Local politics, the county, and the world, as viewed by Tammy Maygra
Tammy’s views are her own, and do not necessarily reflect the views of Bill Eagle, his pastor, Tammy’s neighbors, Wayne Mayo, Betsy Johnson, Brad Witt, President Trump, Henry Heimuller, VP Pence, Pat Robertson, Debi Corsiglia’s dog, or Claudia Eagle’s Cats. This Tammy’s Take (with the exception of this disclaimer) is not paid for or written by, or even reviewed by anyone but Tammy and she refuses to be bullied by anyone.
New discoveries, new information, and something other than politics and the virus this week.
Divers find evidence of America's first mines — and skeletons — in underwater caves
Experts and cave divers in Mexico's Yucatan peninsula have found ocher mines that are some of the oldest on the continent. Ancient skeletons were found in the narrow, twisting labyrinths of now-submerged sinkhole caves. This cave wound around for half a mile around obstacles and stalagmite’s until it shrank down to a mere 28 inch entrance where the mining was done. Then it opened up to a wondrous sight.
Remains of a young woman who died 13,000 years ago, were found and over the last 15 years, archaeologists have wondered how they wound up in the then-dry caves. About 8,000 years ago, rising sea levels flooded the caves, known as cenotes, around the Caribbean coast resort of Tulum.
Nine sets of human skeletal remains have been found in the underwater caves, whose passages can be barely big enough to squeeze through. Recent discoveries of about 900 meters of ocher mines suggest they may have had a more powerful attraction. The discovery of remains of human-set fires, stacked mining debris, simple stone tools, navigational aids and digging sites suggest humans went into the caves around 10,000 to 12,000 years ago, seeking iron-rich red ocher, which early peoples in the Americas prized for decoration and rituals. These ores were also regarded throughout the world.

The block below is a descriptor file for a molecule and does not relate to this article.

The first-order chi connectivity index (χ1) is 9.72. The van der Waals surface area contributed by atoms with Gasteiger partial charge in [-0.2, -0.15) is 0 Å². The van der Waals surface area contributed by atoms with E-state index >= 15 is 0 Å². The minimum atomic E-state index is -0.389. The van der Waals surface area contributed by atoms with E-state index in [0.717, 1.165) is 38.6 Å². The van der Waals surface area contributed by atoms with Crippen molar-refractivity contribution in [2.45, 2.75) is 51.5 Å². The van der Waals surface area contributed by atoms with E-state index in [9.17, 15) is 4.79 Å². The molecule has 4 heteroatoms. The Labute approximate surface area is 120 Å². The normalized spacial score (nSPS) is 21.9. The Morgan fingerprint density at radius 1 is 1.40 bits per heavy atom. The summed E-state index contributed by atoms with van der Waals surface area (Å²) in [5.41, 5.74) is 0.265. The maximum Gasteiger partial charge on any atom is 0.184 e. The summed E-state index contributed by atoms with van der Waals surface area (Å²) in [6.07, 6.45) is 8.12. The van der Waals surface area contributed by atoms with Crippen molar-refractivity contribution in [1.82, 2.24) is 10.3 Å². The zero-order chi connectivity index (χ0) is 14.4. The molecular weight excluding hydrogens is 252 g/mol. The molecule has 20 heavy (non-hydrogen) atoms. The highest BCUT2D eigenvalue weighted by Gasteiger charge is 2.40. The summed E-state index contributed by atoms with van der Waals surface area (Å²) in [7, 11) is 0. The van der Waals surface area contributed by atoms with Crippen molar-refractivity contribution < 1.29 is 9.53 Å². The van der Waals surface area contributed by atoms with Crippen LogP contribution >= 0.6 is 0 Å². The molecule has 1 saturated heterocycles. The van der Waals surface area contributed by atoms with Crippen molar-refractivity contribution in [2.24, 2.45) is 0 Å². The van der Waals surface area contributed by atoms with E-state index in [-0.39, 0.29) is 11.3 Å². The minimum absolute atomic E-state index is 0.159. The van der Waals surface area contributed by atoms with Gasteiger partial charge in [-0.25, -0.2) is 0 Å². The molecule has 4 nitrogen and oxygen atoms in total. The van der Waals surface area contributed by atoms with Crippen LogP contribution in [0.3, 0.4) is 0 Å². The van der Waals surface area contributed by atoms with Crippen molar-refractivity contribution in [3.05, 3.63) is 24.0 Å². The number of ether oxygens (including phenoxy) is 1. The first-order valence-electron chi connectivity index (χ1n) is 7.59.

The site is a time capsule of human activity: Pits pockmark the chamber floor, and scattered across are broken stalagmites or stalactites—that had been used as makeshift hammers. Burnt rock and charcoal remained from fires that once illuminated the cavern, and tidy piles of rock, known as cairns, marked the miner’s way. They were serious miners.
Such pigments were used in cave paintings, rock art, burials and other structures among early peoples around the globe. The early miners apparently brought torches or firewood to light their work, and broke off pieces of stalagmites to pound out the ocher. They left smoke marks on the roof of the caves that are still visible today. These clues help us understand and solve ancient mysteries.
The early miners may have removed tons of ocher, which, when ground to a paste, can be used to color hair, skin, rocks or hides in varying shades of red. Now we know that ancient humans did not risk entering this maze of caves just to get water or flee from predators, but that they also entered them to mine.
Red ocher mining seems especially important during the first period of human settlement you find it on tools, floors, hunt sites. It's was a substance of great power and everybody likes shiny red things, then and now. The caves provide a well-preserved environment and are where one of the oldest sets of human remains found in the Americas. The young woman found, most likely died from a 30-meter fall from the dark cave tunnel" onto the floor of a chamber below. This shows the importance of the red ocher, people risked their lives to obtain it.
There are still mysteries from the past that modern humans are discovering. We modern people have no clue about all the cool things people from the past did. With new discoveries we can add to the history of all our beginnings and learn just how we got where we are at.